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Topic: Stackable shields (Read 4 times) previous topic - next topic


If this has been touched on, please point me to the thread.

I was wondering if there has been any though on stackable shields.  What I mean is I can see there being conflicts on shields and pins if one wants to stack more than one shield on a arduino.  There are not a lot of shields out yet, but I can see this becoming a problem in the future.

I was thinking jumpers on a shield could sort out this problem, letting the user set a jumper to decide which pin on the arduino actually connects to io on the shield.  The jumper would have to do 2 things.  connect the io and short the pin so it does not pass through to the next shield.

Seems like that would increase the cost of a shield, but not by much, but it may take up a bit of space.

The other option I though of was designating a set of pins for certain purposes... lots of problems with this idea,  how many for what... etc...

A combination of the two could work too, say pins 2-8 for sensors(input) a few pins on the shield decide, and all other pass through the next shield.... pins 9-12 for output, again with pins, analog io on analog 0-5 again with a few pins...

For the user it seems like a simpler option than having multiple arduinos for multiple shields... not that I'm trying to turn these into legos... I'm curious to hear your thoughts on this... cause I'm a newb, and I'm probably over simplifying.


It would certainly be nice to make it easy for people to stack shields, but I don't know if it's clear the best way to do that.  A lot of shields have specific requirements about which pins they use (e.g. the PWM outputs), and many use all or almost all of the pins.  Also, it can be expensive just to use the long pin header that allow you to physically stack the shields.  Still, I'd love to hear more thoughts on this, it could be good to come up with some guidelines.


ive got some stacky headers in the shop if people are interested in playing with them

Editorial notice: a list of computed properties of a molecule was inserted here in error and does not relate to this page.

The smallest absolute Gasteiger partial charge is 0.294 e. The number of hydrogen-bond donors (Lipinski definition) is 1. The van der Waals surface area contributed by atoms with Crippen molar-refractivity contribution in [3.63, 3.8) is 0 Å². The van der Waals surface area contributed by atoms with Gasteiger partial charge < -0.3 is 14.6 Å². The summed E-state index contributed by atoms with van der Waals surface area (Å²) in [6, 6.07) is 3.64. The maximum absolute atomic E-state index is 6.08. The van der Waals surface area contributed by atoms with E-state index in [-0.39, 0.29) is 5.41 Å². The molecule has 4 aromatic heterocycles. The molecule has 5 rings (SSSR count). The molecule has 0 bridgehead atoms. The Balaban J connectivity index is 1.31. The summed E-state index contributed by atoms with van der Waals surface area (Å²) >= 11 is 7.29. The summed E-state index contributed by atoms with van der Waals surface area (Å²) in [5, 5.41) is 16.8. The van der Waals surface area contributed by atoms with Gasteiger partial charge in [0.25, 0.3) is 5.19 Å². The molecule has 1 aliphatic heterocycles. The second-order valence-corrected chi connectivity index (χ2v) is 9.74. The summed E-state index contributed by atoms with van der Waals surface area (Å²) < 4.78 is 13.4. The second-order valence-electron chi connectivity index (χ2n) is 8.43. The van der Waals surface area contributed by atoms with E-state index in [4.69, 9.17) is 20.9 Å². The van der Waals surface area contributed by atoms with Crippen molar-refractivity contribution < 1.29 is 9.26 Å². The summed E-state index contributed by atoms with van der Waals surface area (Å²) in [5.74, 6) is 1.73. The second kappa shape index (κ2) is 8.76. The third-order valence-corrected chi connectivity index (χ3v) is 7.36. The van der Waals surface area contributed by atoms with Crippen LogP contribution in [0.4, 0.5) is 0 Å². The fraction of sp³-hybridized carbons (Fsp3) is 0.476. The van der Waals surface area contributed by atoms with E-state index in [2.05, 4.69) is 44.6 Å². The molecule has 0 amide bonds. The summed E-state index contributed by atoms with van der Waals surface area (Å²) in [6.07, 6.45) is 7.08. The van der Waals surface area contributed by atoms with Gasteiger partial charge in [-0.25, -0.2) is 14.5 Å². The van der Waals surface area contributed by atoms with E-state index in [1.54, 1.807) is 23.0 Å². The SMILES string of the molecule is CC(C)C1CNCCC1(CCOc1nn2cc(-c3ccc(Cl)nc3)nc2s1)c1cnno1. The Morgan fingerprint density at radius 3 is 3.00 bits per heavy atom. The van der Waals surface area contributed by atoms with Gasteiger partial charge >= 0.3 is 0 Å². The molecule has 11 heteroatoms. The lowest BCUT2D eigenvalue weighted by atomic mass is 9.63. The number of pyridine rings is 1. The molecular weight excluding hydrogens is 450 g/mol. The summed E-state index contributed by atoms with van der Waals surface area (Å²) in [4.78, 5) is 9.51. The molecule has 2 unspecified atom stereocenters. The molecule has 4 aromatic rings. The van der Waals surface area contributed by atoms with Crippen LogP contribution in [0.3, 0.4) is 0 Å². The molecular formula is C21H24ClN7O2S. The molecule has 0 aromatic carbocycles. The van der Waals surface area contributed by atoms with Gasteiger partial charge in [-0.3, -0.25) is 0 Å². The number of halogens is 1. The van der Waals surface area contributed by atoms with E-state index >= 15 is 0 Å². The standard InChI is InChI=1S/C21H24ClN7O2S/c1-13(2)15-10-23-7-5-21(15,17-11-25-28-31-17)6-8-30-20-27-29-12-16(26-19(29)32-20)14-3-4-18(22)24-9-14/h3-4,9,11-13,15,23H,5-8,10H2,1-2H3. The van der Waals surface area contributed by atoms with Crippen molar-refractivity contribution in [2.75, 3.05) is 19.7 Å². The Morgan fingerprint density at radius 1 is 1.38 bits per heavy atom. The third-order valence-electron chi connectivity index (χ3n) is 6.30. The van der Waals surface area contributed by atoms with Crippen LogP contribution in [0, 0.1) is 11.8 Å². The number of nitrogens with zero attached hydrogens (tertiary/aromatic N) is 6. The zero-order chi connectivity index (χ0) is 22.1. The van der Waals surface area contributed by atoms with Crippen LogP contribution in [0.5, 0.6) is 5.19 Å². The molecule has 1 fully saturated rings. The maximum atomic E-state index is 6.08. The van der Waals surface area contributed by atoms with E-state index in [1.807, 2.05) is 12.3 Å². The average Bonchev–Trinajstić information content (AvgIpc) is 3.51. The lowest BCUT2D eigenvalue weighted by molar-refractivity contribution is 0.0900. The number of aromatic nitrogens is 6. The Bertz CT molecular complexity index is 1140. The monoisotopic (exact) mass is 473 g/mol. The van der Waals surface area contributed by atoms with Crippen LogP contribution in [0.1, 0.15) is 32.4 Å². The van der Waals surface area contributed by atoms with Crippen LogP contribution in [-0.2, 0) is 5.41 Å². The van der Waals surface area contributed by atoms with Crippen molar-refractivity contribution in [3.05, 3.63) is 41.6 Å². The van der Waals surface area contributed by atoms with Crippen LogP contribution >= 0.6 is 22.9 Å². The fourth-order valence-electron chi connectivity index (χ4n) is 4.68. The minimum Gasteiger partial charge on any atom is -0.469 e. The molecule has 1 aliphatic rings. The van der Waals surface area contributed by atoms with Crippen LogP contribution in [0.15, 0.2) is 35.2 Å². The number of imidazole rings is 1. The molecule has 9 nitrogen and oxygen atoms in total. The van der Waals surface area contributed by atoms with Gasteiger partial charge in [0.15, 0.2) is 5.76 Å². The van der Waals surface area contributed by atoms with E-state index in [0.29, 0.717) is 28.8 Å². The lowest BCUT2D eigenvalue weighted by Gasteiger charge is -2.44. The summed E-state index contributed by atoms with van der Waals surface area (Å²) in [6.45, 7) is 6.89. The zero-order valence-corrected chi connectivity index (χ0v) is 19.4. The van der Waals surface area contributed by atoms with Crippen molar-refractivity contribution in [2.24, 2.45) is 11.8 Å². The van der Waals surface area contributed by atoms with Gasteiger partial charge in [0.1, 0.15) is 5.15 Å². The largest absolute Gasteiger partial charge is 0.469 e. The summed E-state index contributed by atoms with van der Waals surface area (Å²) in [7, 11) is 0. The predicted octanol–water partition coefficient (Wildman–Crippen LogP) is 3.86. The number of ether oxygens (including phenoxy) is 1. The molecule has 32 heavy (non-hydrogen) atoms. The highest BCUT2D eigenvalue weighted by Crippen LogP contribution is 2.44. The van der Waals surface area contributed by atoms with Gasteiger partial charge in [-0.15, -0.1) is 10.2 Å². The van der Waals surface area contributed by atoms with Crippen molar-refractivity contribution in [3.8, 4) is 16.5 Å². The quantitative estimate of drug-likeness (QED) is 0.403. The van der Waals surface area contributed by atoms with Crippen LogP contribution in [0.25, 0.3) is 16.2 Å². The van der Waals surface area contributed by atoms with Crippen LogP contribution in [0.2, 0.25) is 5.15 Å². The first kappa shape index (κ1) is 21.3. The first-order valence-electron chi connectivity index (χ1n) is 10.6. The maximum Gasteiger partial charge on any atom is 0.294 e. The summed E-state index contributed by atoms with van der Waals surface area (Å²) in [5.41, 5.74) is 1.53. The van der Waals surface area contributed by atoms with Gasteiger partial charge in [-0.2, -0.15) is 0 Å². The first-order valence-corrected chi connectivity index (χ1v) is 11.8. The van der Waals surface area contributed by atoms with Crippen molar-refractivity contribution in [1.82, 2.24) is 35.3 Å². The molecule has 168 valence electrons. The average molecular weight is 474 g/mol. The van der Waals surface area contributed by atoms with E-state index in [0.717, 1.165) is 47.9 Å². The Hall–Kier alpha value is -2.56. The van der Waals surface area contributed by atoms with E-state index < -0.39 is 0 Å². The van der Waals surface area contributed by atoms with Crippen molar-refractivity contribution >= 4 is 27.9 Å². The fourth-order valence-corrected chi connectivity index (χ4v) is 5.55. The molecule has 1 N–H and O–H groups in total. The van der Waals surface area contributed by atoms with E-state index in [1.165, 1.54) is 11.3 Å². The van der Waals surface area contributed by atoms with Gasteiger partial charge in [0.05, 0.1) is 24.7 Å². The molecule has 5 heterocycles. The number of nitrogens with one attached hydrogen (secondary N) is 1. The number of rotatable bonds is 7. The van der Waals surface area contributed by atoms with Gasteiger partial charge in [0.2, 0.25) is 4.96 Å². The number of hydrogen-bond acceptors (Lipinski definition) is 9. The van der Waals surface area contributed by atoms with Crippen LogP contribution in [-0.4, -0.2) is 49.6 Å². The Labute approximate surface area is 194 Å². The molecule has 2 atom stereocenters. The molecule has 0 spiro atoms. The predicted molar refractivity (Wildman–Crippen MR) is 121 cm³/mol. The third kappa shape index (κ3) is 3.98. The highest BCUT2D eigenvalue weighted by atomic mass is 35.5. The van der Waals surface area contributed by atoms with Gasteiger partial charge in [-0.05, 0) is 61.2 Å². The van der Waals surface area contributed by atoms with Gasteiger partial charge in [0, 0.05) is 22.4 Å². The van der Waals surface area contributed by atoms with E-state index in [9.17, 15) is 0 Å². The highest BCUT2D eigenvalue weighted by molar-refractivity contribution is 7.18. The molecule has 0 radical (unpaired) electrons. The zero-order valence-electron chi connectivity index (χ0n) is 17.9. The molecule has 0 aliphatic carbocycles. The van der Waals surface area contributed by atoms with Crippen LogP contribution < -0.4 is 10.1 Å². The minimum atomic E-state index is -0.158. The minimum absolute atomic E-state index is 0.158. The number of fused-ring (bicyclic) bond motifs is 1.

i haven't had a good reason to stack stuff (yet) but i figure people have been asking about it ...


I haven't tried this yet, but I was thinking about those long pin headers being hard to find.  A workaround would be to have two rows of through-holes for each bank of headers, offset by the same distance (this bit is critical).  One set of holes (e.g. the lower set) would be for standard male headers to plug into the lower board; the other set of holes would be for standard female sockets for the next board up.  One could flip-flop which set of holes got used for which (e.g. lower set male on one, then lower set female on the next) so you get a zig-zag effect instead of the leaning tower of Pisa.

Maybe not as neat/pretty/compact as the wire-wrap headers, but it would use standard parts.



Feb 18, 2008, 09:47 pm Last Edit: Feb 18, 2008, 09:48 pm by aballen Reason: 1
ladyada, your new motor controller board actually got me thinking about this.  

I can easily see a small autonomous vehicle using an arduino, your motor/stepper/servo board on top... but anything autonomous will need sensors too... so another shield with a few bump sensors, a pir, maybe an ultrasound.... while I'm at it why not another board for gps, or wireless so it can report back on its scouting.... I'm sure I've run out of pins by now, but you get the idea

There are probably a lot of reasons to stack shields.  

Maybe the best(and cheapest) option is to just make pins selectable via jumpers to help avoid a conflict?  Then if someone wants to stack boards its up to them to use stacky headers where needed?

A different solution could be a protocol?  I've seen one that was pretty clever, you configured each device(in this case a shield) to listen to pin x as device 0, 1, 10, etc... then rest of the byte was the command.... then you just share the pin.... that saves a lot of output pins.

Kg, your idea totally works, but what about two shields needing the same pin... thats the part where I think jumpers would be helpful.

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